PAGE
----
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Scrubber build

Discussion in 'Algae Scrubber DIY' started by Tim, Sep 17, 2017.

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  1. Tim

    Tim Member Trusted Member

    Thank you turbo, I just like to fool around with my tank.. making as many mistakes without killing anything and learning from that. I accidently added a bit too much KNO3 to my topoff reservoir which will boost no3 by 1.25 ppm per day. I hope for an algae explosion.. I increased lighting from 15 back to 17 hours and will leave the gfo in the pantyhose in the tank for now... if will probably not doo much anyway as water passes is passively. I will let you what happens.. all sps are still looking good now.. fingers crossed.


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  2. Tim

    Tim Member Trusted Member

    No extreme algae growth... despite the no3 boost.

    [​IMG]

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  3. Tim

    Tim Member Trusted Member

    So far.. not good; po4 increased to 0.2, no3 to 5+. I notice patches of turf algae and valonia growing rapidly now.

    Lighting: 17 hours per day
    Flow: 3500 lph

    It makes me wonder "why is it not working".. I am doing everything in my power to improve water conditions for the hair algae, but it is not improving growth.
    It does not make any sense too me. I will boost the lighting period to 19 hours per day, phosphates and nitrates are way too high and I feel I am on a turning point. The sps still look ok, but for how long? I am starting to lose faith in the algae scrubber..

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  4. Turbo

    Turbo Does not really look like Johnny Carson Staff Member Site Owner Multiple Units! Customer

    I have a thought, and it's a result of a convo I had last night with a customer of mine in Serbia. For years he has been fighting a similar battle, except his was a bit worse. He experienced one of the few cases of "whiting" that I've seen, and the only one that persisted. What happened with him is that he would start to get growth going, and then it would suddenly turn white (overnight, in a 24 hr span, etc). He would have to repeatedly start over. It was on a relatively new tank at first, but persisted for years, constantly recurring. He had algae that would occasionally pop up in the tank, get fought back when the scrubber got going, and come back when the scrubber died off.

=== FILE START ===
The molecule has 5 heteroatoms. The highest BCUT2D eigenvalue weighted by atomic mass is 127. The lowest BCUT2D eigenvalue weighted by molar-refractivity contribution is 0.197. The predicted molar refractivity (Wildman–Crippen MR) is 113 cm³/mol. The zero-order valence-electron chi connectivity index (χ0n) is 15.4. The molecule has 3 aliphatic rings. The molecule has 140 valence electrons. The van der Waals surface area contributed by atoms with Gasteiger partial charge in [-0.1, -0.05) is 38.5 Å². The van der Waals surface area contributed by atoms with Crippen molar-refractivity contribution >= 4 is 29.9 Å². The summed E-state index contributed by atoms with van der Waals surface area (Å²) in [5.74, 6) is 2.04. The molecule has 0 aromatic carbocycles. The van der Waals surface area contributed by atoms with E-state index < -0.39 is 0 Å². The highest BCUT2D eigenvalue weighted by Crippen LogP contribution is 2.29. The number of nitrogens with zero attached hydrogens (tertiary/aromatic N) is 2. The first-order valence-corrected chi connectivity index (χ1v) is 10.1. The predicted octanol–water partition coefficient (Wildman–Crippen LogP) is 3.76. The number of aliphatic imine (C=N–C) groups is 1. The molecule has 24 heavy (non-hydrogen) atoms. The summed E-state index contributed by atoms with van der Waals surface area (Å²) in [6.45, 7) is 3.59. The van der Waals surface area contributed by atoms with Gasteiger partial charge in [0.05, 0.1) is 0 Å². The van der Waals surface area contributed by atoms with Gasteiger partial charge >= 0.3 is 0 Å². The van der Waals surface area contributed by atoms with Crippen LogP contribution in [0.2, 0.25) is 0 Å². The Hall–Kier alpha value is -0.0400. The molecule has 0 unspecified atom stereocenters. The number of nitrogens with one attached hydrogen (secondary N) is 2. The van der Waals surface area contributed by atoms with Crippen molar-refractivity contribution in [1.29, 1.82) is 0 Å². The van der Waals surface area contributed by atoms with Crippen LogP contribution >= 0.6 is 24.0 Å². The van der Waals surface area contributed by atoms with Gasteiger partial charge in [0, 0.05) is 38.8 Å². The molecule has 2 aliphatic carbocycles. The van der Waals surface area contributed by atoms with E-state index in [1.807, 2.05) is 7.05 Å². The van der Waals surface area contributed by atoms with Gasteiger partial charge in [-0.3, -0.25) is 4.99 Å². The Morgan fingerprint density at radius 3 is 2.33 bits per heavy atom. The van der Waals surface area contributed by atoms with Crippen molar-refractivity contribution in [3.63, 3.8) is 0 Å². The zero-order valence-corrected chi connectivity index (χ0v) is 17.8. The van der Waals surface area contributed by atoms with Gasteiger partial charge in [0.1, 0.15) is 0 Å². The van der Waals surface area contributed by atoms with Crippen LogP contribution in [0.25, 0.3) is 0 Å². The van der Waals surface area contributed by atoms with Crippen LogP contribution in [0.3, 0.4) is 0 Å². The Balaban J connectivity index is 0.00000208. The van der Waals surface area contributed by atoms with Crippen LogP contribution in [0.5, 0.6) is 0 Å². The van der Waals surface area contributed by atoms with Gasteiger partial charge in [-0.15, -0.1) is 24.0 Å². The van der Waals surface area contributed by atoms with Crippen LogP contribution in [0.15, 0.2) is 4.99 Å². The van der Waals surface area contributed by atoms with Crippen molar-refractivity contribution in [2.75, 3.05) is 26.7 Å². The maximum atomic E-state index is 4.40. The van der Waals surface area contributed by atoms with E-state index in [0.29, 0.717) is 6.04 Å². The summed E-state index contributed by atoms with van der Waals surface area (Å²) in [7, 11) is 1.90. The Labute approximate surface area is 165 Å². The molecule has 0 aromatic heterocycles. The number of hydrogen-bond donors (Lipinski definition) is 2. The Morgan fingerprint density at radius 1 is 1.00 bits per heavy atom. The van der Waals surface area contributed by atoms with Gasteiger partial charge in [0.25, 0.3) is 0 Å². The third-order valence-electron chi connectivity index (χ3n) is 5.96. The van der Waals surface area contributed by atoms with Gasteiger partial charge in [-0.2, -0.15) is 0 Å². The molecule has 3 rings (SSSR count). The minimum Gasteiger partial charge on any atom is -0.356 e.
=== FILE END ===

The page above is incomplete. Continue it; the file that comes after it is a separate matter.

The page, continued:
When he cut back his DT lighting time and intensity little by little over time, the scrubber started to grow better. He now has the scrubber working great, no algae in the DT

    That leaves me with my question to you: is it possible that your LEDs over your tank are running too intense and/or for too long? I've seen people in the past who have adjusted their LED DT lights to their liking (appearance) and it ends up being a set point that causes the DT to get so much light that it can actually tend to out-compete the scrubber.

    I don't want to assume your knowledge of tank lighting, but from what I understand, even SPS corals will do well under reduced lighting scenarios. When I say "reduced" I mean that if you are running and overly long and intense lighting scenario on a daily basis, and you cut back the photoperiod significantly (like going from 16 hours/day to 10 hours/day) and reduce the peak time (for example from a 3 hour high-intensity peak to a 1 hour peak), the corals will do just fine

    What is your DT lighting scheme?
     
  5. Tim

    Tim Member Trusted Member

    I have the lights on for 10 hours. of which 5 hours max 55%.. I do not have many corals though.

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  6. Tim

    Tim Member Trusted Member

    I also wonder I noticed flow is 3500 liter per hour for a 41 cm screen.. that would be around 57 gallons per hour per inch. Can there be too much flow? 2500 lph would be more close to the 35 gallon per inch.

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  7. Turbo

    Turbo Does not really look like Johnny Carson Staff Member Site Owner Multiple Units! Customer

    Most definitely you can have too much flow. In fact, I’ve pretty much concluded that the 35 GPH/in guideline is more likely the maximum for most people, not the target.

    In your situation, I think pushing 50 GPH/in would fall under “trying to force it”

    Dial it back to 35 GPH/in at the most. Really all you need is enough flow to provide full coverage of the screen, and then maybe a little more after the screen matures.
     

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